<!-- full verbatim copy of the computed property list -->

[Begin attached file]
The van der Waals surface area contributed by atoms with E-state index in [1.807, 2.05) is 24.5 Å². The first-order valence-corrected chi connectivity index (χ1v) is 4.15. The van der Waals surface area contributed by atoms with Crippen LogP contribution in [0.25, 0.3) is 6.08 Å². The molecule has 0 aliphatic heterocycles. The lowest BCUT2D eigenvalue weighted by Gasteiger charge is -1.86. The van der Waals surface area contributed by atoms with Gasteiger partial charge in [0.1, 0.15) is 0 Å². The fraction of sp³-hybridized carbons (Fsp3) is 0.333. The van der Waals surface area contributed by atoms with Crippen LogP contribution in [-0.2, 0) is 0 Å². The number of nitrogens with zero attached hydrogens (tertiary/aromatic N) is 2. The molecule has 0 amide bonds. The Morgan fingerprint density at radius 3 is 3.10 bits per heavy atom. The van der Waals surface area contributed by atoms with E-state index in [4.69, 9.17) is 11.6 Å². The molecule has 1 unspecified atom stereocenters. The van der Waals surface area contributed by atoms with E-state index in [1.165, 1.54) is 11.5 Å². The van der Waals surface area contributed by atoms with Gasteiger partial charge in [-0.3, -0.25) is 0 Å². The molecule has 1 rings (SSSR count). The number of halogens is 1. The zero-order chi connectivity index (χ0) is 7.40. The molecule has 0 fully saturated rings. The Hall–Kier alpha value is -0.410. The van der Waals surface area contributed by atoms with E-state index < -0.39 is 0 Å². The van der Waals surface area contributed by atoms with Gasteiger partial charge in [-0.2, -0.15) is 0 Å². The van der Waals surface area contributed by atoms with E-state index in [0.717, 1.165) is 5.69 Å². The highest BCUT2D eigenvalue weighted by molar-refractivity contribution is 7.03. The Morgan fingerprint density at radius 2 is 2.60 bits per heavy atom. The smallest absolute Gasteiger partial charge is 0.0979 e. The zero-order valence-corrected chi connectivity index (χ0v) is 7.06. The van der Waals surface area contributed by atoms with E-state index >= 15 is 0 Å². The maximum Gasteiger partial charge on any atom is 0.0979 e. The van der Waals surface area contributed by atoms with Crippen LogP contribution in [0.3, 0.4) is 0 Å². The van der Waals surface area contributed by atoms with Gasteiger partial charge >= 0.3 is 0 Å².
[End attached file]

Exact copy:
The van der Waals surface area contributed by atoms with E-state index in [1.807, 2.05) is 24.5 Å². The first-order valence-corrected chi connectivity index (χ1v) is 4.15. The van der Waals surface area contributed by atoms with Crippen LogP contribution in [0.25, 0.3) is 6.08 Å². The molecule has 0 aliphatic heterocycles. The lowest BCUT2D eigenvalue weighted by Gasteiger charge is -1.86. The van der Waals surface area contributed by atoms with Gasteiger partial charge in [0.1, 0.15) is 0 Å². The fraction of sp³-hybridized carbons (Fsp3) is 0.333. The van der Waals surface area contributed by atoms with Crippen LogP contribution in [-0.2, 0) is 0 Å². The number of nitrogens with zero attached hydrogens (tertiary/aromatic N) is 2. The molecule has 0 amide bonds. The Morgan fingerprint density at radius 3 is 3.10 bits per heavy atom. The van der Waals surface area contributed by atoms with E-state index in [4.69, 9.17) is 11.6 Å². The molecule has 1 unspecified atom stereocenters. The van der Waals surface area contributed by atoms with E-state index in [1.165, 1.54) is 11.5 Å². The van der Waals surface area contributed by atoms with Gasteiger partial charge in [-0.3, -0.25) is 0 Å². The molecule has 1 rings (SSSR count). The number of halogens is 1. The zero-order chi connectivity index (χ0) is 7.40. The molecule has 0 fully saturated rings. The Hall–Kier alpha value is -0.410. The van der Waals surface area contributed by atoms with E-state index < -0.39 is 0 Å². The van der Waals surface area contributed by atoms with Gasteiger partial charge in [-0.2, -0.15) is 0 Å². The van der Waals surface area contributed by atoms with E-state index in [0.717, 1.165) is 5.69 Å². The highest BCUT2D eigenvalue weighted by molar-refractivity contribution is 7.03. The Morgan fingerprint density at radius 2 is 2.60 bits per heavy atom. The smallest absolute Gasteiger partial charge is 0.0979 e. The zero-order valence-corrected chi connectivity index (χ0v) is 7.06. The van der Waals surface area contributed by atoms with E-state index >= 15 is 0 Å². The maximum Gasteiger partial charge on any atom is 0.0979 e. The van der Waals surface area contributed by atoms with Crippen LogP contribution in [0.3, 0.4) is 0 Å². The van der Waals surface area contributed by atoms with Gasteiger partial charge >= 0.3 is 0 Å².